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Analyse Goneril and Regan's speech. How does they use the language?Which rhetorical...

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silanmaria | Student, Undergraduate | eNotes Newbie

Posted December 14, 2010 at 11:16 PM via web

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Analyse Goneril and Regan's speech. How does they use the language?

Which rhetorical devices do they use?


”Sir, I love you more than word can wield the matter; / Dearer than eye-sight, space and liberty; / Beyond what can be valued rich or rare; / No less than life, with grace, health, beauty, honour; / As much as a child e’er lov’d, or father found; A love that makes breath poor and speech unable; Beyond all manner of so much I love you”



”I am made of that self metal as my sister, / And prize me at her worth. In My true heart / I find she names my very deed of love; / Only she comes too short: that I profess / Myself an enemy to all other joys / Which the most precious square of sense possesses, / And find I am alone felicitate / In your Dear highness’ love.”


And the same for CORDELIA:

”Unhappy that I am, I cannot heave
/ My heart into my mouth: I love your majesty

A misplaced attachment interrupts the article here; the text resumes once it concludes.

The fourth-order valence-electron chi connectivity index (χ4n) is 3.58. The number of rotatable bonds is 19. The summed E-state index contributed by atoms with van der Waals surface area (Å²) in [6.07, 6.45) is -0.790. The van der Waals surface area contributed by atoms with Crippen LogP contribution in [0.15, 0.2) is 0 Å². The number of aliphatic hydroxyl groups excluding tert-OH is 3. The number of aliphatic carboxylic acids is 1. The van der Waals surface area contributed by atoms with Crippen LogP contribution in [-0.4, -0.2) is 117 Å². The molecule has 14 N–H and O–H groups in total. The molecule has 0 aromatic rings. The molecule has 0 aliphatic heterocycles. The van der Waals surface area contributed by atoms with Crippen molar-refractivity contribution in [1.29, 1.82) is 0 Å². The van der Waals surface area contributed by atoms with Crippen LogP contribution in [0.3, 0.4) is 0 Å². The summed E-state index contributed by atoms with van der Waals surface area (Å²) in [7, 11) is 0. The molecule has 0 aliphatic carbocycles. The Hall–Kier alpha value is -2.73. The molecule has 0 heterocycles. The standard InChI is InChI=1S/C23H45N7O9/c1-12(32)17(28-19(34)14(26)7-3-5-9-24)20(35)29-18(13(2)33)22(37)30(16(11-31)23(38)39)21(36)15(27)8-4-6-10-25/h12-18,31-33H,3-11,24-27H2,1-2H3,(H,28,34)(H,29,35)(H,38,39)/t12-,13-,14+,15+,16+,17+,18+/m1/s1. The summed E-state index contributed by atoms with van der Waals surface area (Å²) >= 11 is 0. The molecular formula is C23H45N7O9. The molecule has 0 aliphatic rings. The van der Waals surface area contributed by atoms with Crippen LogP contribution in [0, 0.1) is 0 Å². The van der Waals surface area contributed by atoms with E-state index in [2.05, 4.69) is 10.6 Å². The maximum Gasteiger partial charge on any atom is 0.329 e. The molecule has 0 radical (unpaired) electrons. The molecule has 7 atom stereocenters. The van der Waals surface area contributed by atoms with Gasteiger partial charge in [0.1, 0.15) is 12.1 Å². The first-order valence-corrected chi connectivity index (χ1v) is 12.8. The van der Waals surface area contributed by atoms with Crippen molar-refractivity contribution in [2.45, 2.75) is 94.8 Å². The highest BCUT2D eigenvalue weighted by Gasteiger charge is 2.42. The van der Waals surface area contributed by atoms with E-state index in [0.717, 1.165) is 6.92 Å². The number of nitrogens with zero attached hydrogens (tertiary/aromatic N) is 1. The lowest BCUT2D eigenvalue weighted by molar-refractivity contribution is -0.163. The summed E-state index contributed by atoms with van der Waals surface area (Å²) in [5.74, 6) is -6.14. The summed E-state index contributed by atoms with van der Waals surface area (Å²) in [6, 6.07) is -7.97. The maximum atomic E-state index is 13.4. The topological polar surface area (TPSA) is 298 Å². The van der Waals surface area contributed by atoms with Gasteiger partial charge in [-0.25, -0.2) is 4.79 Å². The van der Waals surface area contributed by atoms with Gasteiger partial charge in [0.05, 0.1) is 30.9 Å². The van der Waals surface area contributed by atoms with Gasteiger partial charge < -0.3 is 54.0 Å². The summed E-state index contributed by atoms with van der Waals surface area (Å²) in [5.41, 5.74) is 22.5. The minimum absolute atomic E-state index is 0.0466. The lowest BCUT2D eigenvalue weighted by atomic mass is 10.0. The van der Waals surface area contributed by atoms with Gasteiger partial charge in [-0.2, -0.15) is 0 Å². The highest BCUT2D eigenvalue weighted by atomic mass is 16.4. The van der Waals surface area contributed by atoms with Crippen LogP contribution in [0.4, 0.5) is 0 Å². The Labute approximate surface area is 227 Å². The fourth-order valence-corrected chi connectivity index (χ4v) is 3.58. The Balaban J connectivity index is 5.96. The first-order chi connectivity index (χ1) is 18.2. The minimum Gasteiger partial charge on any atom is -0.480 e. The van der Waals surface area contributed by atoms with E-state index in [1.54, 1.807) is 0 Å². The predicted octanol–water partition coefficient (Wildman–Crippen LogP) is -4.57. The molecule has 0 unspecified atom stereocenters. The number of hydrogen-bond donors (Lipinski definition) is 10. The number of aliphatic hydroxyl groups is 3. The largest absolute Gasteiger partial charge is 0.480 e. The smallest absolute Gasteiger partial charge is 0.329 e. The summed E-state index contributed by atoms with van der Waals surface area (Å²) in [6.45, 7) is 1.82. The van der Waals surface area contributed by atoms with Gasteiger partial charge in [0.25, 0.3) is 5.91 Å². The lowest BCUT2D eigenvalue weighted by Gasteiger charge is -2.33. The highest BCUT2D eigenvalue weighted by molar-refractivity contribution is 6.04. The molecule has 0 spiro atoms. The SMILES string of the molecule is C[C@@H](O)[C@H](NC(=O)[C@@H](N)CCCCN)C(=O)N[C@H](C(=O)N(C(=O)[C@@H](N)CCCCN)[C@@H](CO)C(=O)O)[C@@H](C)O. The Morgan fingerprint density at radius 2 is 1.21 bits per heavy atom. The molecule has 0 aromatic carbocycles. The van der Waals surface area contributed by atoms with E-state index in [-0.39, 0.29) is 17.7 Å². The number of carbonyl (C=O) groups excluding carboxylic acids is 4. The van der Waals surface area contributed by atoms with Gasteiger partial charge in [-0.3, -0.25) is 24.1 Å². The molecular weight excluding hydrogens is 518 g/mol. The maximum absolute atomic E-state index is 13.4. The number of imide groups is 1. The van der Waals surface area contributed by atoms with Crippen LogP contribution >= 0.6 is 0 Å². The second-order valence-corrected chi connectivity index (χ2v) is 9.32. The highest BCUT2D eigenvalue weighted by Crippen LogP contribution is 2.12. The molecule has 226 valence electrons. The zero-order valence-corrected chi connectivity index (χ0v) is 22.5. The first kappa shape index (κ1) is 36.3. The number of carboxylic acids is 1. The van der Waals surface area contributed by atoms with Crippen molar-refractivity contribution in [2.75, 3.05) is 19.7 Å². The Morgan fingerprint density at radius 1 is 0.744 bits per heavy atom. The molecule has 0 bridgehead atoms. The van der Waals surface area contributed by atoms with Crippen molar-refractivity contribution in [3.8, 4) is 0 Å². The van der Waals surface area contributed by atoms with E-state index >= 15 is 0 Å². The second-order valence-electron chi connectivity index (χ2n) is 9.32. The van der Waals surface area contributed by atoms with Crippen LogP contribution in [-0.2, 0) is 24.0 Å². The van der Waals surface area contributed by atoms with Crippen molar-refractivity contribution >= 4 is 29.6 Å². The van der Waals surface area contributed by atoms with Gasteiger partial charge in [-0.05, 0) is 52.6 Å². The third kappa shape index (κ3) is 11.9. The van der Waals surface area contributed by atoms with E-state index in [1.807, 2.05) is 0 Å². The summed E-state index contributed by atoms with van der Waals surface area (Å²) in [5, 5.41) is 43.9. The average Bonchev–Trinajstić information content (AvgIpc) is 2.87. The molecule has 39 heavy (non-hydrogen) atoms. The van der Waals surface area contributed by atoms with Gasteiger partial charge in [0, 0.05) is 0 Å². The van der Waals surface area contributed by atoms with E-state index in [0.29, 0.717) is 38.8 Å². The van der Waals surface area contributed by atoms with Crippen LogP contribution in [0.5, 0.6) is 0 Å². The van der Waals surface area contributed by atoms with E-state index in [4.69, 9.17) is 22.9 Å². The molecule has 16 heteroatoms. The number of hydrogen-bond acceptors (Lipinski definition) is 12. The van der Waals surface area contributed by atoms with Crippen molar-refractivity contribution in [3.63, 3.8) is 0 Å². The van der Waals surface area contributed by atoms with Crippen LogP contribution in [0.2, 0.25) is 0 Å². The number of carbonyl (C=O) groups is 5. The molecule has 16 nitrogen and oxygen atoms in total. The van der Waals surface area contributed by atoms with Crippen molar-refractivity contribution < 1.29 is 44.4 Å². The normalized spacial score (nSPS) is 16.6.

/ According to my bond; no more nor less.”


Hope to hear from you guys!

1 Answer | Add Yours

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shaketeach | High School Teacher | (Level 2) Associate Educator

Posted January 7, 2011 at 4:53 AM (Answer #1)

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Both Goneril and Regan tell Lear what he wants to hear.  They basically use hyperbole.  First the eldest, Goneril , gushes forth her love.  Words are cheap and they come easy for her.  She knows her father well and tells him what he wants to hear.  Not to be out done, Regan trys to out do her sister.  "What she and let me add..."

Cordelia is honest and what she says comes from the heart which she cannot heave into her mouth.  What an amazing image that is.  She cannot say what is in her heart because words just don't seem to be able to convey what she feels for her old father.  It is simple and direct and not what her father wants to hear.  He wants his ego stroked.  He doesn't understand love is expansive, not reductive.  It is actions not words that define love.  It is a lesson Lear learns at the end of his journey and play.   

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